Oberon Press, 1995
A book-length collection about the past and present of the Cherokee nation. The poetry of nature, the passion of ancient folksong, the soul of a people, they’re all here in this elegant suite of stories. One of the stories contained in this collection, Long Man the River, won the 1994 Journey Prize, a Canadian literary award, presented annually by McClelland and Stewart and the Writers' Trust of Canada for the best short story published by an emerging writer in a Canadian literary magazine. The award was endowed by James A. Michener, who donated the Canadian royalty earnings from his 1988 novel Journey and is the largest monetary award given in Canada to an up-and-coming writer for a short story or excerpt from a fiction work-in-progress.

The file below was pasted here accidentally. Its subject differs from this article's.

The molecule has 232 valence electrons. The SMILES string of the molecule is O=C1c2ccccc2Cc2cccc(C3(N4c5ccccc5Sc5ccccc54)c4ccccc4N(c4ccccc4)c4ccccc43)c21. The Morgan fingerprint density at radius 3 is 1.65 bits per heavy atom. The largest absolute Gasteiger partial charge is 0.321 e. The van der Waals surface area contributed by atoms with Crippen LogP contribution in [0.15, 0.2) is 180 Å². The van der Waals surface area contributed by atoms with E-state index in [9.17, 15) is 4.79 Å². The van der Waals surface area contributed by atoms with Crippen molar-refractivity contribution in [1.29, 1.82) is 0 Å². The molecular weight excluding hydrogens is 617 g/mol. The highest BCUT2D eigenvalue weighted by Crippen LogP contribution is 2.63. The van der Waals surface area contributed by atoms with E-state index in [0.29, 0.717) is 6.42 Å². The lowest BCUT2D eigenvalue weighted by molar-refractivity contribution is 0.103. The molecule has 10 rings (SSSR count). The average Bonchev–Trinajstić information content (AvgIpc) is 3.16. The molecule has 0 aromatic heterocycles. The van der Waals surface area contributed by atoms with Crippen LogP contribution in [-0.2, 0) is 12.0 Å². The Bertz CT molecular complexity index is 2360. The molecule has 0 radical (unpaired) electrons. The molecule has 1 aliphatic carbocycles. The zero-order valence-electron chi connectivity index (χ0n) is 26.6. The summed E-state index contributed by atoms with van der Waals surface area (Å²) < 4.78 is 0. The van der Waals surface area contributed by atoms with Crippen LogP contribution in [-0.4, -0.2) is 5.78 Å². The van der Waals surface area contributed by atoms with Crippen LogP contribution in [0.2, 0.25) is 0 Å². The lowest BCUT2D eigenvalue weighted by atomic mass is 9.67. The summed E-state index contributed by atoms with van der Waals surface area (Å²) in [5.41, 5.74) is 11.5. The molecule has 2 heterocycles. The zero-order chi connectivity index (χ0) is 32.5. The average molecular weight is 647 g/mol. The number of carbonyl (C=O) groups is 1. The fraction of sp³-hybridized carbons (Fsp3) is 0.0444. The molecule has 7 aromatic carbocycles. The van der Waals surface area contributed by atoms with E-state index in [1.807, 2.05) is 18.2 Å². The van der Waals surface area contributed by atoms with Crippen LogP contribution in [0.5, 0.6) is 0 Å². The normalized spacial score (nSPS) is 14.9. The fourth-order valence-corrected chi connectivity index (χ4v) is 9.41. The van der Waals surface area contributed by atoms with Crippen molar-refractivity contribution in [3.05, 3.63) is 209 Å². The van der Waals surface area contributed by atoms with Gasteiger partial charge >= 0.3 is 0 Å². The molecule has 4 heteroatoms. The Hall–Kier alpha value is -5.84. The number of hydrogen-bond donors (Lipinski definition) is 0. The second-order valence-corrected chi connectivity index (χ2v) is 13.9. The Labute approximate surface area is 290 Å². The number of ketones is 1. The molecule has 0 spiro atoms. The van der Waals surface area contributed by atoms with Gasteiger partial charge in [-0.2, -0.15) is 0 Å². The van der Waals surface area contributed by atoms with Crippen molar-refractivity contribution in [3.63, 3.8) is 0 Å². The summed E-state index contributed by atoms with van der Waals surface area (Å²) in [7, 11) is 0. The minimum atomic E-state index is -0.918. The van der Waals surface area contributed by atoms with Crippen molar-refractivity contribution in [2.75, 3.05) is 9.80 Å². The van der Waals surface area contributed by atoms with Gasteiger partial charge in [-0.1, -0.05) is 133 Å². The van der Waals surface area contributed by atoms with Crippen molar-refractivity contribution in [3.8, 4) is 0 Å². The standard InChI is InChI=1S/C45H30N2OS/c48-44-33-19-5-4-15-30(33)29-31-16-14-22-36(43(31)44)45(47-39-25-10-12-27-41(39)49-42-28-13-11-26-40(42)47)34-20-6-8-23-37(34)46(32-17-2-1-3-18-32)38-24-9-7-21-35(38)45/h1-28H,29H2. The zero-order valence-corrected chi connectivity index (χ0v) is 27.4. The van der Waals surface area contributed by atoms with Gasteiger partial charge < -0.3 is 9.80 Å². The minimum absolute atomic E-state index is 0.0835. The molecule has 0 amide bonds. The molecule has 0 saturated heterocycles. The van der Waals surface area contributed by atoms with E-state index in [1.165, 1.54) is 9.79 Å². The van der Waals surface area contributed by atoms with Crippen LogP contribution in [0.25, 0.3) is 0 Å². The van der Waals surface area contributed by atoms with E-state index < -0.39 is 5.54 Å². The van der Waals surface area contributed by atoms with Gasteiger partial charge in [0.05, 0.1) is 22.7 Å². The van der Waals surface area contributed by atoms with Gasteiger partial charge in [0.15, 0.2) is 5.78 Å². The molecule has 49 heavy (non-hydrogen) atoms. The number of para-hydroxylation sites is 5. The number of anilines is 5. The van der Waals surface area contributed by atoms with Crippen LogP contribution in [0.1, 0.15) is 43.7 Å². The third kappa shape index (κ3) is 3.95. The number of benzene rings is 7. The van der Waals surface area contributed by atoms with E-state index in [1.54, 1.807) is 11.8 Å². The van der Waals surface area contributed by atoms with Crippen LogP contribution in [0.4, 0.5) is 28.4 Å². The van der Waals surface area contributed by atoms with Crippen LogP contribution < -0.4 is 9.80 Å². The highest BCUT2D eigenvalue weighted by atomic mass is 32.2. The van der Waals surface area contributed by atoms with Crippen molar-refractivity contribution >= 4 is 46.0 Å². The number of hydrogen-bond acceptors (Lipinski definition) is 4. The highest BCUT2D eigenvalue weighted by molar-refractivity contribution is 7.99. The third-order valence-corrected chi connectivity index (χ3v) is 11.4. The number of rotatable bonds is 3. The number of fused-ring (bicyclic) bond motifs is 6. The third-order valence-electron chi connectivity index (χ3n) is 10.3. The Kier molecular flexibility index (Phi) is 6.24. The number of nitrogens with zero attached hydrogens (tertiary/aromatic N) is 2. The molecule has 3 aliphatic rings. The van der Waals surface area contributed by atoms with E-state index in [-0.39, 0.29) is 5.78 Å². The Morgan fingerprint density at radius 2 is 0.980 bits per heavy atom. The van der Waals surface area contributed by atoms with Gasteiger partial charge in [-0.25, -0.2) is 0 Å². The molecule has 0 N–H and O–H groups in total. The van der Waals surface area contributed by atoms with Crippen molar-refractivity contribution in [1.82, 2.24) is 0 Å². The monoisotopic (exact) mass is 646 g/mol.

“In Constant Fire, Hardy explores life on the Qualla Boundary Reserve. The stories are formal expressions of Hardy’s regret for the conduct of her people. She joins a people trapped in epilogue, in an endless display of mourning and deferred grief. But the stories can also brilliantly shift shape and honour – formally and in spirit – Cherokee culture. . . . Hardy says she “squeezed between worlds” when she lived and worked among the Cherokee, that she needed to tell these stories. On the west coast we might say she potlaches. Constant Fire is a redistribution of great wealth.”
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